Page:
I used to get a heap done when I used an iPhone, for the simple reason that: Pages. Nothing I’ve found on the android can do text editing of large documents well in a way that synchonises seamlessly and allows you to navigate and edit intuitively… until I found this from Microsoft. And best of all: it’s free. The best price-point known to man. Apparently this happened a few months ago and I was just miserably unaware of it until now. If you’re not already writing on-the-go, have a look.
How do you like to do your writing? Laptop? Tablet? Phone? If you use them, what are your favourite writing apps?
In other great news, I wrote three new scenes last night. The not so great part is that these weren’t from the twenty or so scenes I’d planned to chip away at: they were additional ones that I realised were necessary. The word count hasn’t grown a great deal because I culled a heap of planner notes from the sections that I was working on (I like to keep track of what will go where in a story by writing short-form note paragraphs in ALLCAPS), but it’s still a thousand words longer than it was by bedtime on Sunday, so can’t be too unhappy.
Here’s a short excerpt from the bit I wrote yesterday. It describes the striking of a deal between our protagonist, Pirate Captain Roger, and the elderly patron-of-the-arts, Margaret, who might be far more than just another rich smuggler…
The old woman could read my reaction this time, because I almost choked on my whisky.
I wiped my face with a pocket handkerchief. “So you see my problem?”
“Oh yes, dear boy. I believe you now. And I also believe that I do need your services, after all.”
“Excellent. And the fuel rod?”
“There’s only one place on this moon you could find one-”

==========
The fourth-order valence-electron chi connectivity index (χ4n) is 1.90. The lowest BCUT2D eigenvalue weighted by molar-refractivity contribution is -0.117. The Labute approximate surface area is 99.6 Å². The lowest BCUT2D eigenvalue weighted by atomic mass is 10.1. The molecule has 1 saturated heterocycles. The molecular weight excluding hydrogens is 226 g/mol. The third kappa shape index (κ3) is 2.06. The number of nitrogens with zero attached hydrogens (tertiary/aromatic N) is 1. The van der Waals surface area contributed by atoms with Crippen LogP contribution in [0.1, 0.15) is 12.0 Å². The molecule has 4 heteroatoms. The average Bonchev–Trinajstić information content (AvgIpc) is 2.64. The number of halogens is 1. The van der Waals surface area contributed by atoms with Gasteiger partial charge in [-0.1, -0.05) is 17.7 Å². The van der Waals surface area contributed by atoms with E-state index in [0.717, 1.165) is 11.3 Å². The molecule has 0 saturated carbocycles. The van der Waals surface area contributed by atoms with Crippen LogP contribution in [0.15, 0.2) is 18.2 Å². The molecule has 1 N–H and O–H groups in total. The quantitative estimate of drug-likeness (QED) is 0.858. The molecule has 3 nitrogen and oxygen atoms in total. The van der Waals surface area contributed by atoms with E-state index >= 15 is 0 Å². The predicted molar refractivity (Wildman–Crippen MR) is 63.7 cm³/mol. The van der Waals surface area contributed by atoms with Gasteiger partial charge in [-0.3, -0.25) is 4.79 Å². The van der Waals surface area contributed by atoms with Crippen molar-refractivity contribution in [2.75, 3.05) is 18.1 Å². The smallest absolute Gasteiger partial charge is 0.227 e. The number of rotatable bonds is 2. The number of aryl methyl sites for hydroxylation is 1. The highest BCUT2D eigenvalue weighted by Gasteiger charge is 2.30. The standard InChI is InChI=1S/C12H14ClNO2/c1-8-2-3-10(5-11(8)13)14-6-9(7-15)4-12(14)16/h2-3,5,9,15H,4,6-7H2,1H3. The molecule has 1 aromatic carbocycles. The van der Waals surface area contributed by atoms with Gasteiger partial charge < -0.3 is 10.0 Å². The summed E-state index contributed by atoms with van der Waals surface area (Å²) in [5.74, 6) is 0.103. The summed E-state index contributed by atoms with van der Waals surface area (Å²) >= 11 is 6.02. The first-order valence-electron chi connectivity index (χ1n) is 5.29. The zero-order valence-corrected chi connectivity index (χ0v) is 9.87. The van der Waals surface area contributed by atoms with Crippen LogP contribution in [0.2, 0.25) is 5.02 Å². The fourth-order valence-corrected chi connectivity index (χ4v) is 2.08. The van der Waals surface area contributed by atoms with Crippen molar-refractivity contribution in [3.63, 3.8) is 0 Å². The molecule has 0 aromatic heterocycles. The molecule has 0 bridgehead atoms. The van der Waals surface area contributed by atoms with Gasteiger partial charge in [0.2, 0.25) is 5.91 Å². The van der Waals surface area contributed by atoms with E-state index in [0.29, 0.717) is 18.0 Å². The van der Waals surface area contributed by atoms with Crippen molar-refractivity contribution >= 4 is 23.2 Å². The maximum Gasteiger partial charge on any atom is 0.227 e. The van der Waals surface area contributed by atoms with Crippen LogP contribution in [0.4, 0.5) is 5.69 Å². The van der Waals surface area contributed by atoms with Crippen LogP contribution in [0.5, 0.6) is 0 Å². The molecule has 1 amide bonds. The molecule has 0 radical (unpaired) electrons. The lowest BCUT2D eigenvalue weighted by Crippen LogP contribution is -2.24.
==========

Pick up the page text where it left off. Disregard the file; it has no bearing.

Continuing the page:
“Where is that?”
“-and only one way to get in-”
“What is that?”
“-and only one chance to come back out alive,” she finished.
“How is that?”
She picked up her teacup again in weathered hands, and smiled at me through the steam.
“You need me.”
I took another sip of my drink, and nodded.
“And so, it would seem you need to work for me.” She extended her hand.
I looked at it.
“I can work with you. I won’t work for you.”
“That will do.”
I took her hand to shake it firmly, but with a care for her advanced years. I needn’t have worried, as her grip was full of vigour.
“…for now.” She added, hopping down from her stool.
She took up her cane, and headed over to sit in the back row of the theatre seating.
I picked up my drink, contemplating how much trouble I was likely getting myself into… and noticed the crystal was empty.
“Another drink, captain?” Timmy said.
I chuckled and pushed my glass toward him “You are too kind. Port, maybe?”
The kid nodded and uncorked the bottle, but then froze, looking past me toward the foyer.
Something’s up! Think quick…
Not a moment later, the doors swung open, and a dozen Royal Navy seamen, ramrod-straight backed, red knuckled brutes with cabbage ears and strawberry noses, filed in on each side, two taking up guard positions at the door. I imagined that there would probably be another two mirroring them outside. The lines of sailors reached their positions in the encircling formation and snapped to attention with a click of polished boots.
And then Commodore Provis himself strode through the door, and it slammed shut behind him.
That’s it for now. Best regards,